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Redefining Home - Home-based Learners Decompartmentalize Communities 

Redefining Home
How Home-Based Learners Decompartmentalize Our Communities
By Lynn Marie Murphy

At the end of a home education course at the Ontario Institute of Studies in Education at the University of Toronto, my professor and long-time home education researcher, J. Gary Knowles, asked for our ideas on what the role of home educating families might be in the context of the wider community. What are the unique ways they enrich their communities and potentially enliven public schools? I did not have an answer at the time, but the question stayed with me, having particular dimension for my own situation as a public school teacher who wants to home educate my own children, and I felt compelled to explore the topic further.

Much has been written about how home educating families use community resources, including public schools in some instances. But I have yet to come across anything that details what I feel to be the unique contributions of these families to their communities. I understand from previous discussions with home educating acquaintances that many home educating families are particularly active in their communities, bringing to them alternative visions of being in the world that include a strong social and environmental consciousness. I wanted to bring this evidence together, to counter notions that home educating families are insular people who separate themselves from the wider community.

With this in mind, I searched through books and articles for examples of home educating families who volunteer, engage in social activism, and encourage community development. And while I have found examples to support all of this, particularly in the interviews I conducted, I remember feeling disappointed that more was not documented. But the more I spoke with people and the more I read, my understanding of what it means to contribute to one’s community broadened, becoming more encompassing, wholistic and complex than the tangible examples I originally sought.

I began my research informally in discussion with participants in an online Quaker homeschooling discussion group, initiated by author David Albert. I asked this online community of homeschoolers the following questions: What are your experiences in terms of how your family has incorporated community involvement with your home education practices? What are some unique ways in which home educating families can enrich their communities? Are there ways in which home educating families can enliven “mainstream” education/public schools?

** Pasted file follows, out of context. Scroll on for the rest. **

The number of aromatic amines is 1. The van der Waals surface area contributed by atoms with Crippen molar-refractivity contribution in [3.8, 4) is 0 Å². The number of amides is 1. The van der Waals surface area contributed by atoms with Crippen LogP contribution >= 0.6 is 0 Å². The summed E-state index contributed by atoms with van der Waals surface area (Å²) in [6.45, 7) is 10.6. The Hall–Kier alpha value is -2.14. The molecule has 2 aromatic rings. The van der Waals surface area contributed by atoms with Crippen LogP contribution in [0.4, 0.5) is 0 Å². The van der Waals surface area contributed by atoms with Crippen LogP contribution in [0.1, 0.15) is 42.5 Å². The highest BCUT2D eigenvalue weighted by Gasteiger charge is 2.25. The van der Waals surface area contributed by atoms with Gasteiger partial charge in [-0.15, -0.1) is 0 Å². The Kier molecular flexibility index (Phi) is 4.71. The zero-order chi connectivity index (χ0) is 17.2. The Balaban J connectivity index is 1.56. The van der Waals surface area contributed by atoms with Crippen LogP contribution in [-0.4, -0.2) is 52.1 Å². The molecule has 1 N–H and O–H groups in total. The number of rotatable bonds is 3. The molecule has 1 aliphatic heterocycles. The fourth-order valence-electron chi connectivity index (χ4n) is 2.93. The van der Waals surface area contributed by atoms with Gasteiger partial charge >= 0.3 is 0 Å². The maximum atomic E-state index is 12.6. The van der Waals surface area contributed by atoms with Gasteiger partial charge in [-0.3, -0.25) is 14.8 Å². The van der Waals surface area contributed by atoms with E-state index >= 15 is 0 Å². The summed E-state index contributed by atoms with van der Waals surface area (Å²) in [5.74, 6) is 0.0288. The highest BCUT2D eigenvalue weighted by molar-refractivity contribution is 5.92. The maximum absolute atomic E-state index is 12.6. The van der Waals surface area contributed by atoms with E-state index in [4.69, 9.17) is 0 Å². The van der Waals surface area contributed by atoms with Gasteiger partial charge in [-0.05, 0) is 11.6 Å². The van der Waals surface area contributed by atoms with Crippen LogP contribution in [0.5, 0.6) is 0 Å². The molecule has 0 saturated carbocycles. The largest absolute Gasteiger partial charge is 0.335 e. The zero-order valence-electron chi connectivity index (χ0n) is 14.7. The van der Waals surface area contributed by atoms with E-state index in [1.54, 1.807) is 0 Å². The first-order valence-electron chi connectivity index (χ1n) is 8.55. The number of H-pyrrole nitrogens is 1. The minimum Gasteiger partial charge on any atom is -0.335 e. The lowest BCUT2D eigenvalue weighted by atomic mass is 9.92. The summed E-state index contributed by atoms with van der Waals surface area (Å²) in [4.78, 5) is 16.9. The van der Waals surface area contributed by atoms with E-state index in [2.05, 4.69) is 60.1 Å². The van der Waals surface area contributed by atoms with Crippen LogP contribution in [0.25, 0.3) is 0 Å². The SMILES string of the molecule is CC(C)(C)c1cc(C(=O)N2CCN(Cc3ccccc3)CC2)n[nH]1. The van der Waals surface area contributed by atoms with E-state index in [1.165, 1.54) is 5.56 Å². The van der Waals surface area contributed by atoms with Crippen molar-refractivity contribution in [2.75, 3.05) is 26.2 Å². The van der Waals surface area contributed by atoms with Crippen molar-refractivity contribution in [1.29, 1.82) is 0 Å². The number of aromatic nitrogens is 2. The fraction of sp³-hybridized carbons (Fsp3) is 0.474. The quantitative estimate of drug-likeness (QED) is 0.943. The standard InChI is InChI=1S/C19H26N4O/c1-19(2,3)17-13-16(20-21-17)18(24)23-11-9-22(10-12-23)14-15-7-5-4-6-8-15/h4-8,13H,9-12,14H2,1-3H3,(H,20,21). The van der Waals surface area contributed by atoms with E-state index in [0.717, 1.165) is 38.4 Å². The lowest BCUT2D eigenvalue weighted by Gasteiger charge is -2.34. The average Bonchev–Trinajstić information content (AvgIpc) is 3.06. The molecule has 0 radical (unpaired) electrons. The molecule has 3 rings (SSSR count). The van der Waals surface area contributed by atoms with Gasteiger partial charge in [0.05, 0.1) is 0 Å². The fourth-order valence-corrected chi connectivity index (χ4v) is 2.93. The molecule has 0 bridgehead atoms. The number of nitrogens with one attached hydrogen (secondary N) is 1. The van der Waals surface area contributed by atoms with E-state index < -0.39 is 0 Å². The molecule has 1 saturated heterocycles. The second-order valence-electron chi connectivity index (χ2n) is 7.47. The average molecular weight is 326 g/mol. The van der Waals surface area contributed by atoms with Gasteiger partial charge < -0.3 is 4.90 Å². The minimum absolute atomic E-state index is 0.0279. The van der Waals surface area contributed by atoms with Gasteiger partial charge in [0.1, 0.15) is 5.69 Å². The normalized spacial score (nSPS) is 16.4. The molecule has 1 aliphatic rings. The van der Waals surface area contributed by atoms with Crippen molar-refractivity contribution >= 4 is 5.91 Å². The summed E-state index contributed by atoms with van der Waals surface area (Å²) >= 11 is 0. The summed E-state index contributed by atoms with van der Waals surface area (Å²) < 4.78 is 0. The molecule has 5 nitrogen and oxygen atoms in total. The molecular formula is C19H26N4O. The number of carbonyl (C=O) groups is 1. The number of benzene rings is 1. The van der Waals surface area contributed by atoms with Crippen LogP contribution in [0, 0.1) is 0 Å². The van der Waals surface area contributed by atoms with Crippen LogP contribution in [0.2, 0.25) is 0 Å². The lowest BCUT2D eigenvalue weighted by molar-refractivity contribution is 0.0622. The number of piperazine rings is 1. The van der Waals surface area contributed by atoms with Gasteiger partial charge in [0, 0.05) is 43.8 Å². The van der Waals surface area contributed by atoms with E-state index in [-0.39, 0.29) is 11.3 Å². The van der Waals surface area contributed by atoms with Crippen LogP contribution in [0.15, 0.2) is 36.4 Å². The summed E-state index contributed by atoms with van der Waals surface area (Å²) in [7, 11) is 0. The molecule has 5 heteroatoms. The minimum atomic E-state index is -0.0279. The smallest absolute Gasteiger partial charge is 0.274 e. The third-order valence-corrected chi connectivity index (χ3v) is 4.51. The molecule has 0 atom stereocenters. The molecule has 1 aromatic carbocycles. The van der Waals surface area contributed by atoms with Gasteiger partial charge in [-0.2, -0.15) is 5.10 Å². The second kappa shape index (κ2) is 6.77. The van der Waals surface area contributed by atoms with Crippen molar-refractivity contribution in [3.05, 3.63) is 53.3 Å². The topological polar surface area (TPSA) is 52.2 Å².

Many parents found the first question easy to respond to, citing numerous examples of how their family has the time to participate in their communities through volunteer work, social activism, sports teams, frequent library use, and mentoring. A couple of the mothers are La Leche League leaders, an attachment parenting/breastfeeding support group for families. Not only do these women serve their communities in this way, but they also bring their children to the meetings to play with and entertain the younger ones, providing their children with a sense of community involvement as well exposing them to positive examples of early parenting skills.

Another parent cleans up the local playground once a week with her children and brings her family to monthly neighborhood improvement association meetings. This example led me to consider that perhaps homeschooling parents, because so many of them use community resources so frequently, have a vested interest in keeping the community facilities safe, clean, and accessible, and therefore are inclined to contribute to them in this way. It was very clear to me that these home educating parents value their communities, as well as community service, and actively cultivate these values in their children. And there were many examples that these values were being internalized. For example, one homeschooled youth organized and now runs a teen book discussion group at his local library.

Behind these specific examples of community involvement exists a belief shared by many home educators that they enrich their communities by being out in them. One parent articulated this particularly eloquently: “The first and important thing that comes to mind is that we all prevent communities from being child-less zones during nine to three. We demonstrate quietly (or not so quietly some days) that families can be together, that parents can nurture, play and teach or guide all at once. We decompartmentalize our communities.” Other parents stated that in bringing “well-behaved, curious, and intelligent children” out into the community during what have become known as school hours, they contribute to their communities by “[helping] others realize there are many ways to learn.”